But before I get there, let me detour for a moment. There was an interesting long read about marriage and relationships this week that had nothing to do with Ashley Madison. In Huffington Post’sLove in the Age of Big Data,” Eve Fairbanks digs deep into the work of John Gottman and his wife, Julie Schwartz Gottman, who have spent decades developing a method to create happy couples. If you’ve paid attention to theories of love and relationships you have probably heard about Gottman, who claims to be able to predict with remarkable accuracy whether a couple will get divorced based on listening to them talk together for only a brief time. The article is worth reading, and I don’t have any problems with Gottman’s findings as described. I mention this here, though, because of one passage that I found very revealing, not about Gottman or even the author but about us:

Simon May, a British philosopher who has studied the development of beliefs about love over two millennia of Western culture, suggests that we’ve placed vastly more importance on finding love since the retreat of Christianity and the rise of relativism. “Human love,” he writes in his magisterial Love: A History, “is widely tasked with achieving what once only divine love was thought capable of: to be our ultimate source of meaning and happiness, and of power over suffering and disappointment.” The grounding we used to find in devotion to ideals like nationalism or communism, or in our faith in an ever-caring Shepherd, we now seek from individual, fickle human beings.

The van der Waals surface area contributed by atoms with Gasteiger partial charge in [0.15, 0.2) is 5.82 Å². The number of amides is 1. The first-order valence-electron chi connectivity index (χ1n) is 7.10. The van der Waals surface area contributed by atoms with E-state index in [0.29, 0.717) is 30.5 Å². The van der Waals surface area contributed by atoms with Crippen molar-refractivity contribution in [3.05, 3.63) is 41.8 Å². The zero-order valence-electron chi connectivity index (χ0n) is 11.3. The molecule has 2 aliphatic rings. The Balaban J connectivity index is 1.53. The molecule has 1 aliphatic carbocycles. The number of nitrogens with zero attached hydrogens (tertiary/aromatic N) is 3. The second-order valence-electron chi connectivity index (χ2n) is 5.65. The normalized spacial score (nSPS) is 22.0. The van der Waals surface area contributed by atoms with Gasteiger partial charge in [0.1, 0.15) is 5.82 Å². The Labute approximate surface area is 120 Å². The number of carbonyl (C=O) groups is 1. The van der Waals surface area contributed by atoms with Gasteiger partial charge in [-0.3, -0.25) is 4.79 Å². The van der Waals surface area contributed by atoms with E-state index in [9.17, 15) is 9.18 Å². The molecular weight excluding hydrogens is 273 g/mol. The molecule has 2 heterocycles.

After I read May’s theory that love “is now the West’s undeclared religion,” I began to see evidence of it everywhere. “When you get down to it … [love is] the only purpose grand enough for a human life,” writes Sue Monk Kidd in The Secret Life of Bees. At funerals, we praise the way the deceased person loved as the ultimate sign that his life had meaning. Justice Anthony Kennedy, in his Supreme Court opinion legalizing gay marriage nationally, identified marriage as the ultimate wellspring of all the other essential human joys, from “expression” to “spirituality,” while Sheryl Sandberg counsels young women that their choice of a mate is the most important decision of their lives. According to May, we no longer view love as “the rarest of exceptions,” as older cultures did, “but as a possibility open to practically all who have faith in it.”